Becker began working in New York as an errand boy for Leslies by 1859. Lacking formal training, he was encouraged to develop his artistic skills by Frank Leslie himself, and by 1863 he was dispatched as an artist-reporter. Becker documented major events, including the battles of Gettysburg and Petersburg, as well as everyday activity; approximately 88 of his drawings were published in Leslies between 1863 and 1865. With more than 40 drawings by Becker in the exhibition, the development of his artistic skill is particularly evident, developing from somewhat clumsy sketches made in the first half of the decade, to sensitively rendered landscapes and studies of Chinese railroad workers later in the 1860s. Becker seems to have made a specialty of capturing moments of humanity between the battles, including images of soldiers playing ten pins and doing laundry, as well as distributing goodwill packages for the second national day of Thanksgiving in 1864.
A standout amongst the artists represented in the Becker Collection is Henri Lovie (American, b. Prussia, 18291875). Lovie had established himself as a successful landscape and portrait artist in Cincinnati before going on assignment for Frank Leslie at the start of the war. His drawings are often richly detailed, expressive, full of individualized figures and characterizations, and sometimes, they are simply beautiful, as in General Asboth and Staff on Horseback. After covering the war for two years, Lovie, who was one of the older special artists with a wife and children awaiting his return, resigned from his post in 1863, pleading exhaustion. Lovies skills were sorely missed. In drawings like Squirrel Rifles, depicting a regiments bustling train station farewell to family and sweethearts, Lovies vigorous, realistic detail and characterization capture both specific and universal qualities of wartime departures.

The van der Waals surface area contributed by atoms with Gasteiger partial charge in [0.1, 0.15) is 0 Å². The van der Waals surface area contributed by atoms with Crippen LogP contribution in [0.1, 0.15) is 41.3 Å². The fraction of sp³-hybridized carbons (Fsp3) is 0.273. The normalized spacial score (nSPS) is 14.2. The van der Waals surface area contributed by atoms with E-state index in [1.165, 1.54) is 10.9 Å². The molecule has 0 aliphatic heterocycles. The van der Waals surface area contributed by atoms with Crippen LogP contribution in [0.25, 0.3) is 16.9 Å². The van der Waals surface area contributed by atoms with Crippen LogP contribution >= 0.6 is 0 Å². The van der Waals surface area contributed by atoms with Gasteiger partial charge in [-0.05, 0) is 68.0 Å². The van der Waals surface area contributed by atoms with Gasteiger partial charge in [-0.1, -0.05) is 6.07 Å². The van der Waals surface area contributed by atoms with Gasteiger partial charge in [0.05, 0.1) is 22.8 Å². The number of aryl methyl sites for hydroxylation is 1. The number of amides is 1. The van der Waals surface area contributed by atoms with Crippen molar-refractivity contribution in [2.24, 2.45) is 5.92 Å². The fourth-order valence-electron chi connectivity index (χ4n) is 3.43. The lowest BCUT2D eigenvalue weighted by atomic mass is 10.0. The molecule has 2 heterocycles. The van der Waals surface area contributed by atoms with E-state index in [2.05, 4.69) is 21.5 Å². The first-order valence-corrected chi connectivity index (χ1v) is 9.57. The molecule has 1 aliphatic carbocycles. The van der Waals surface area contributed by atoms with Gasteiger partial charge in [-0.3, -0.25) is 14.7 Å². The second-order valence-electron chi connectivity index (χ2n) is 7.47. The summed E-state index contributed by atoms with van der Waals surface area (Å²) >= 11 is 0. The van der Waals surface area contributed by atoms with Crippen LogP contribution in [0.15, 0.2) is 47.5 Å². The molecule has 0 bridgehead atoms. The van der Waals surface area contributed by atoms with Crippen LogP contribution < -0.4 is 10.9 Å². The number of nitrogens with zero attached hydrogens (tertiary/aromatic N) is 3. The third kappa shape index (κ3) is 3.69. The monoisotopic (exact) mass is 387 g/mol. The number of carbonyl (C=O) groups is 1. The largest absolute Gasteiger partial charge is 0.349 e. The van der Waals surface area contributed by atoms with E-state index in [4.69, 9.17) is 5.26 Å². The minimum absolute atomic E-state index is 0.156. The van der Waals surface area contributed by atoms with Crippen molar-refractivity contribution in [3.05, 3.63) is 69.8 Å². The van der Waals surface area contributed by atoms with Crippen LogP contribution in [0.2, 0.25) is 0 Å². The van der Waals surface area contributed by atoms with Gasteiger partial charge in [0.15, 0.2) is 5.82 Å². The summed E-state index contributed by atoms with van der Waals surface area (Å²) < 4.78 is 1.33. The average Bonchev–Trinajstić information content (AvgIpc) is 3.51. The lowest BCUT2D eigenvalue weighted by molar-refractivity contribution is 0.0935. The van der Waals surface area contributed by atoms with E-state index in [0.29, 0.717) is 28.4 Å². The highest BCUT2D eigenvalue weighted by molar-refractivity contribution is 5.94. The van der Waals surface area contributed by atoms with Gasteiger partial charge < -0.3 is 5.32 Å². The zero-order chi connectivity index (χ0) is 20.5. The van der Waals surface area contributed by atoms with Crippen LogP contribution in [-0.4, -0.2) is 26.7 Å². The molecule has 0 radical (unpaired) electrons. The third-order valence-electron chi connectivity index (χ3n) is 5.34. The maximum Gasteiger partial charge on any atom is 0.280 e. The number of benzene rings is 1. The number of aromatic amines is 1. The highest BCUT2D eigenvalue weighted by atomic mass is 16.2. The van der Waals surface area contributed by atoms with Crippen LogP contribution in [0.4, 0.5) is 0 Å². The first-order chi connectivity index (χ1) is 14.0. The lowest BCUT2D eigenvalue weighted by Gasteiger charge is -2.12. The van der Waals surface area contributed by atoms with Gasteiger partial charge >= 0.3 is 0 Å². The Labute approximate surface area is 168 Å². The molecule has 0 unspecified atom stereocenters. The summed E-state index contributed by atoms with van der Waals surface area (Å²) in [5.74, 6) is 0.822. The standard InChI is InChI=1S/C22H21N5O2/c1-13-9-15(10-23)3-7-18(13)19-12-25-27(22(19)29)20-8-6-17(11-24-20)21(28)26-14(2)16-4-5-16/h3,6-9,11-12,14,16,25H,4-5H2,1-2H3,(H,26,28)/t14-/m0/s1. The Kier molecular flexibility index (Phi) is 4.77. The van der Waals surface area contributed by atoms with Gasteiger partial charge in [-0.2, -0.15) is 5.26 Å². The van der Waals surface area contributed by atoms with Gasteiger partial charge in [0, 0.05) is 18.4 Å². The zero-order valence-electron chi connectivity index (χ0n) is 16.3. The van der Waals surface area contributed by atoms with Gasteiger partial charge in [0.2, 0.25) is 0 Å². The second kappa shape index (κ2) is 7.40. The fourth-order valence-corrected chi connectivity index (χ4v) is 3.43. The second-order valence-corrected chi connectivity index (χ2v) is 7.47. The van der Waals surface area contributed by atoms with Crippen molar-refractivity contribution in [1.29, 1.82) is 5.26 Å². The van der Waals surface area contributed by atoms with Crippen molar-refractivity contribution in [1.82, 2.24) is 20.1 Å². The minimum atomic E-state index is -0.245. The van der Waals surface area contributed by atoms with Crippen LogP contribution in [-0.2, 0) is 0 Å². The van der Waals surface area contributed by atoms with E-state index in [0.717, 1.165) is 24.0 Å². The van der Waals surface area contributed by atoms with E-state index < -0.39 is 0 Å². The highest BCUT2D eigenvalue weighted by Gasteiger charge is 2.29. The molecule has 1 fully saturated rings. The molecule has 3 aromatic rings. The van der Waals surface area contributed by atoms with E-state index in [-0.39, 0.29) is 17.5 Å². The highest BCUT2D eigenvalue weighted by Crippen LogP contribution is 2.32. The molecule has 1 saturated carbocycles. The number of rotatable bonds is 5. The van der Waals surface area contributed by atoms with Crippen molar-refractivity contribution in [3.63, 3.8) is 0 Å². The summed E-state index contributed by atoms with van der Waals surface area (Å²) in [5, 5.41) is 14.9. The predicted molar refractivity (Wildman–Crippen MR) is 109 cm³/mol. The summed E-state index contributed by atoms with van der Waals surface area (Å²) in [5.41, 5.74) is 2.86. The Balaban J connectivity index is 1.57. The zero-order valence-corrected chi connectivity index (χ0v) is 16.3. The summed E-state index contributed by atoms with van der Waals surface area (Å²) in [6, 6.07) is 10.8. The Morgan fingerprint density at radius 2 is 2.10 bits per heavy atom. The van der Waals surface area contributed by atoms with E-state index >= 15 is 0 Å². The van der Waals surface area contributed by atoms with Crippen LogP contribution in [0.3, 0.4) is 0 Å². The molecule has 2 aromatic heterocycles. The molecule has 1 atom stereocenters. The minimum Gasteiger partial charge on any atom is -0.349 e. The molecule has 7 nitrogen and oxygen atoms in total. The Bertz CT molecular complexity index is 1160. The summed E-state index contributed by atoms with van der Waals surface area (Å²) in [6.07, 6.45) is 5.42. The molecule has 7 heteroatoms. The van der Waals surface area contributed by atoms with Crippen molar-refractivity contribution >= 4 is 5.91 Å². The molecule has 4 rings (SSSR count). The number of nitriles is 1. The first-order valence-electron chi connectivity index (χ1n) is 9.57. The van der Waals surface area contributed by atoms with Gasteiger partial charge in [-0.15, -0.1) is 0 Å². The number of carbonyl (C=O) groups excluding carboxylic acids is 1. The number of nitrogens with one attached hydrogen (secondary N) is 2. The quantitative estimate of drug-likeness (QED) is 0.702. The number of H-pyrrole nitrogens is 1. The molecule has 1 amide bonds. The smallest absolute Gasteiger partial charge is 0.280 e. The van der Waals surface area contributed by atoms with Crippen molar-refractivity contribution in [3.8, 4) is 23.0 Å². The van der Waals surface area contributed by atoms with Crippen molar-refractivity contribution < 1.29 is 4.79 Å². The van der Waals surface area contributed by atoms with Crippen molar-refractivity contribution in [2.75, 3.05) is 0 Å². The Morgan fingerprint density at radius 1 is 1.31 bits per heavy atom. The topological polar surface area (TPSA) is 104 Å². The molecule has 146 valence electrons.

In his Battle of Shiloh, the chaos, drama and frenzy of combat is captured with his distinct vitality and viewpoint. The intensity was already impacting Lovie in April 1862, when he wrote to Frank Leslie, I am deranged about the stomach, ragged, unkempt, and unshorn, and need the cojoined skill and services of the apothecary, the tailor and the barber, and above all the attentions of home ...
The sketches dispatched to Leslies often included notations to aid the artists who would transfer the drawings into wood engravings. On the reverse of his Chattanooga Valley Sketched From Lookout Mountain After Shermans Victory, Frederic Schell (d. 1905) noted: This view comprises the principal portions of the field of the late battle ... The view independent of the association is grand I note the resemblance to an Indian Moccasin from which Moccasin point takes its name. Edwin Forbes (18391895) created a meticulous key to his drawing Skirmish Near Belmontcarefully numbering the points of importance and providing written descriptions on the back of the drawing. The preferences of the artists, however, were not always heeded, and alterations were often made during the wood engraving process, either to clarify action, intensify drama, or in some cases, to diffuse dramaor simply to better fit the editorial content of the newspaper.
These differences make the Becker Collection particularly valuable to Civil War scholars, who now have a new bounty of primary sources to consult. The illustrated newspapers of the time created an important visual record, recognized as such at the time as well as today, yet it was a record once removed from the eyes and hands of the original artist. With 150 years passed and the Civil War no longer in living memory, these drawings give us most of all a sense of the reality of a war that was fought herein our country, near homes and cornfields, farms, towns, and cities that look very much like the American landscape we see today.